The most picture-perfect argument for the Senate is, ironically, that old bugaboo, the 2000 election. Until Jim Jeffords bailed on the GOP, Republicans controlled the House by 9 votes, had the majority of a 50-50 Senate split based on the tiebreaking vote of the Vice-President, and, of course, had control of the White House despite getting fewer votes for the office than the Democratic candidate. Additionally, they lost seats in both houses of Congress in 2000, including 4 in the Senate. Is there any real argument that this unified government was the result of the country’s overwhelming preference for the GOP agenda? Obviously not, and in this sense preserving the ability of the minority to block the majority’s legislation represents, paradoxically, a majoritarian measure (or a counter-countermajoritarian measure if you prefer).

Now, obviously, this is an anomaly, and anomalies do not make for great precedent. With that in mind, I certainly wouldn’t argue that the filibuster is perfect, or even functioning well at the moment. The 60 vote requirement, for example, seems rather absurd to me. Maybe there was a time and a partisan atmosphere where getting 60 votes for cloture on a non-fiscal bill was fairly likely, but in the current system it seems fairly unlikely that any party, short of having 60 or more members themselves, is going to be able to garner that sort of consensus on any package that can’t be taken to the reconciliation process. But I’m not sure, at this point, that that’s an argument for eliminating the process altogether so much as it’s an argument for modifying it. I’d suggest trying a 55 vote bar for cloture instead of 60. A 55 seat majority isn’t unattainable, or even particularly unusual, but it’s also rather hard to fluke into. It also shouldn’t be terribly hard for a majority of 51-54 to find a handful of members in a relatively large minority to support cloture, at least, on legitimately popular pieces of legislation. On the other hand, having the filibuster as an option still restricts a relatively small majority that may not even acurrately reflect the will of the electorate from ramming through unpopular aspects of their agenda.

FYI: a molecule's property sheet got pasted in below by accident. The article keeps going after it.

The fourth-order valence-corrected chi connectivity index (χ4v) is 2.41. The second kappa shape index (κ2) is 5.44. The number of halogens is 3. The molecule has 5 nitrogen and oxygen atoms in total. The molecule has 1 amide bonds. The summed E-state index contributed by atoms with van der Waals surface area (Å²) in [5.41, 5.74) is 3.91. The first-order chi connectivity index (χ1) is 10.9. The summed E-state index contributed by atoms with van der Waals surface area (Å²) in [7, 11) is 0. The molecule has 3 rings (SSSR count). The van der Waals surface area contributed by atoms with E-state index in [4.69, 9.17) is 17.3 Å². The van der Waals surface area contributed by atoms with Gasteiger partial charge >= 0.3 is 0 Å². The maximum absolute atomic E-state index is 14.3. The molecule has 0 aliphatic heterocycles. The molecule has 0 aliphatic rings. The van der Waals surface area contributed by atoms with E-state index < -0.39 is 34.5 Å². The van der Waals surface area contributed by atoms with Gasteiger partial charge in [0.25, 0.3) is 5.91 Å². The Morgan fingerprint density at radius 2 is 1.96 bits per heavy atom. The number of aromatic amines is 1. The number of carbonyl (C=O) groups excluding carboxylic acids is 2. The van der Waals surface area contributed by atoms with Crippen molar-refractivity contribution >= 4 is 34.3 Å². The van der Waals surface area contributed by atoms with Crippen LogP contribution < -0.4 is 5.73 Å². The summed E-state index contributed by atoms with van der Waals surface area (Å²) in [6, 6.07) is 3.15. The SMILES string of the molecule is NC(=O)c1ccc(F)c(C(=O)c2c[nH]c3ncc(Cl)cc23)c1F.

Of course, all of this only matters in the event that one party controls the House, the Senate, and the Presidency. In the event of a split at any point of the legislative process, both parties have a majoritarian stake, and can block the other party with that majority. So, in perspective, the entire debate is focused around a relatively unlikely situation in the first place.